Math 539 (Ordinary Differential Equations). Fall 2009

Instructor: Steve Krone

Office: 421 Brink Hall. Phone: 885-6317
Office Hours: any time you can find me

Class Time: MWF 2:30 - 3:20
Place: FRC 201

Prerequisite: Advanced Calculus

Text:J. Hofbauer and K. Sigmund, Evolutionary Games and Population Dynamics, Cambridge University Press (1998).

This is a graduate course on ordinary differential equations and dynamical systems. The main focus of the course will be on the geometric (or qualitative) theory of nonlinear differential equations, and applications of these ideas to problems in mathematical biology. There will be a bit of overlap with Math 437 (mathematical biology), but the mathematical content will be significantly higher. We will study things like existence and uniqueness of solutions, continuous dependence on initial conditions, eigenvalues, stability of equilibria, flows, limit cycles, bifurcation, Lyapunov functions and global stability, attractors, invadability conditions, and Nash equilibria. Despite the strange title, our text is a beautifully-written book which is full of nice mathematics and good ideas. It is one of the most cited references in current research on differential equations and biological applications.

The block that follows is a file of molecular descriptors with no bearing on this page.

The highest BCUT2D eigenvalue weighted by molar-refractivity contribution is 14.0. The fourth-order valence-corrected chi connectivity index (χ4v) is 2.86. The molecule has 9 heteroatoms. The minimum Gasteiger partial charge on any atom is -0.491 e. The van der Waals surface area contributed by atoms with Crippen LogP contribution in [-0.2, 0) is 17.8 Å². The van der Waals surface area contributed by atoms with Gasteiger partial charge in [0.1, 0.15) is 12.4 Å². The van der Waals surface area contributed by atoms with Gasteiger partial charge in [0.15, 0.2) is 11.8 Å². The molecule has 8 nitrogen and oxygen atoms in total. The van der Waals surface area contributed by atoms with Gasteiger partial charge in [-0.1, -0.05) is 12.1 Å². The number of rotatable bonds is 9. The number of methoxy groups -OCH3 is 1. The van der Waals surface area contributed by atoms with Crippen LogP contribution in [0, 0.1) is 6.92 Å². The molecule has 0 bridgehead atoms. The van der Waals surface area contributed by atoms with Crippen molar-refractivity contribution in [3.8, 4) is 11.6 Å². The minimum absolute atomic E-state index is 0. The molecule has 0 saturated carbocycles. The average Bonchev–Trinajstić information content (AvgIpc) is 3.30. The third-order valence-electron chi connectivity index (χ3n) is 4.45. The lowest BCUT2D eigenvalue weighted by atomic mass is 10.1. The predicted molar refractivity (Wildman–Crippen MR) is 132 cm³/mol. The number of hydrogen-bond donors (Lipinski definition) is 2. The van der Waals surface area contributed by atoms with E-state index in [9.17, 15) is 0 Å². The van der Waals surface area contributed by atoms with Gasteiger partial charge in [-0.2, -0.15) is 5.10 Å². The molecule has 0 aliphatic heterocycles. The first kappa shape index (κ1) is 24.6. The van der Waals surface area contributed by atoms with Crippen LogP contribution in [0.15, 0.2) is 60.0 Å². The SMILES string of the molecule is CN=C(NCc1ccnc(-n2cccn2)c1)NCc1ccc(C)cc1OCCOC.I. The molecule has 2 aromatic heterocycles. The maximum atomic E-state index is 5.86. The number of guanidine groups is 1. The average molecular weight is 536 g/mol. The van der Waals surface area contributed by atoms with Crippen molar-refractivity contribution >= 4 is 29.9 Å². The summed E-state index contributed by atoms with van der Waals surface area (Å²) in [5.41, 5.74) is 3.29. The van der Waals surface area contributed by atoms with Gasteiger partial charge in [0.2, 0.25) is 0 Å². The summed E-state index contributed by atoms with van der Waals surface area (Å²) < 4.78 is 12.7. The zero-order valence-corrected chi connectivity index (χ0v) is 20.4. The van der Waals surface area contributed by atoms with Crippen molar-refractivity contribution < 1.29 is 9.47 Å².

Grades will be based on homework (30%), a midterm exam (30%), and a final exam (40%).

Course Outline:

  1. Review of linear systems and eigenvalues
  2. Dynamical systems and nonlinear ODE's
  3. Existence, uniqueness, continuous dependence on initial conditions
    • locally Lipschitz vector fields
    • Gronwall's inequality
    • Picard iteration
    • the flow of a differential equation
  4. Equilibrium points, stability and asymptotic stability
  5. Phase plane analysis for 2-dimensional systems
  6. Lyapunov functions and global stability
  7. Periodic solutions and limit cycles
    • local sections and flow boxes
    • Poincare-Bendixson theorem
    • Gradient systems
  8. Applications
    • Van der Pol oscillator
    • Lotka-Volterra equations
  9. Invadability criteria for coexistence
  10. Nash equilibria and evolutionarily stable strategies
    • Applications to biological models like Lotka-Volterra and hawk-dove systems
    • Replicator equations and relation to Lotka-Volterra systems

Additional References